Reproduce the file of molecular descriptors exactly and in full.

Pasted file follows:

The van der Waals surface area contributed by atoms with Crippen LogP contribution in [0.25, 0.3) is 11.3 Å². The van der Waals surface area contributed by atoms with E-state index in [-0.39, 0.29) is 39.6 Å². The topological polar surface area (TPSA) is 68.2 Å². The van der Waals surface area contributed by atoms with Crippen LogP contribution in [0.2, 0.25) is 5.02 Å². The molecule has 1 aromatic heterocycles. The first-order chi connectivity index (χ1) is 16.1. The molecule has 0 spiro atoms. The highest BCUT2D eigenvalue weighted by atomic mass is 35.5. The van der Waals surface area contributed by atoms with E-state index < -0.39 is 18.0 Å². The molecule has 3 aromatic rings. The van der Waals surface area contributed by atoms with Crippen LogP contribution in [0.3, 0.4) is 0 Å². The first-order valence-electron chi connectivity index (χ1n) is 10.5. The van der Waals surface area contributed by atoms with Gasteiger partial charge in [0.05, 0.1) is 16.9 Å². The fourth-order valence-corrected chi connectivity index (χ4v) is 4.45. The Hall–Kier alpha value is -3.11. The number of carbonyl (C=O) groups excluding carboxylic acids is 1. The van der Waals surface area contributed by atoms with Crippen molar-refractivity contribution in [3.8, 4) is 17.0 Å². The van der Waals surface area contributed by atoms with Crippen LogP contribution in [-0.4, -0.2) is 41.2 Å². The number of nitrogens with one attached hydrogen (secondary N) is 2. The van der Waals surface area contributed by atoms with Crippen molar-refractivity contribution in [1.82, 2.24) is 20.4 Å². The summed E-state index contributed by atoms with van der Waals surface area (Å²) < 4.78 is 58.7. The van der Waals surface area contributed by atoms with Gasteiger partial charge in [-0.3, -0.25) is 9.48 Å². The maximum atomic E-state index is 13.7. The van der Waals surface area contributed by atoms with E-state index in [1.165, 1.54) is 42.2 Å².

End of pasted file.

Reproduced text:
The van der Waals surface area contributed by atoms with Crippen LogP contribution in [0.25, 0.3) is 11.3 Å². The van der Waals surface area contributed by atoms with E-state index in [-0.39, 0.29) is 39.6 Å². The topological polar surface area (TPSA) is 68.2 Å². The van der Waals surface area contributed by atoms with Crippen LogP contribution in [0.2, 0.25) is 5.02 Å². The molecule has 1 aromatic heterocycles. The first-order chi connectivity index (χ1) is 16.1. The molecule has 0 spiro atoms. The highest BCUT2D eigenvalue weighted by atomic mass is 35.5. The van der Waals surface area contributed by atoms with E-state index < -0.39 is 18.0 Å². The molecule has 3 aromatic rings. The van der Waals surface area contributed by atoms with Crippen LogP contribution in [0.3, 0.4) is 0 Å². The first-order valence-electron chi connectivity index (χ1n) is 10.5. The van der Waals surface area contributed by atoms with Gasteiger partial charge in [0.05, 0.1) is 16.9 Å². The fourth-order valence-corrected chi connectivity index (χ4v) is 4.45. The Hall–Kier alpha value is -3.11. The number of carbonyl (C=O) groups excluding carboxylic acids is 1. The van der Waals surface area contributed by atoms with Crippen molar-refractivity contribution in [3.8, 4) is 17.0 Å². The van der Waals surface area contributed by atoms with Crippen LogP contribution in [-0.4, -0.2) is 41.2 Å². The number of nitrogens with one attached hydrogen (secondary N) is 2. The van der Waals surface area contributed by atoms with Crippen molar-refractivity contribution in [1.82, 2.24) is 20.4 Å². The summed E-state index contributed by atoms with van der Waals surface area (Å²) < 4.78 is 58.7. The van der Waals surface area contributed by atoms with Gasteiger partial charge in [-0.3, -0.25) is 9.48 Å². The maximum atomic E-state index is 13.7. The van der Waals surface area contributed by atoms with E-state index in [1.165, 1.54) is 42.2 Å².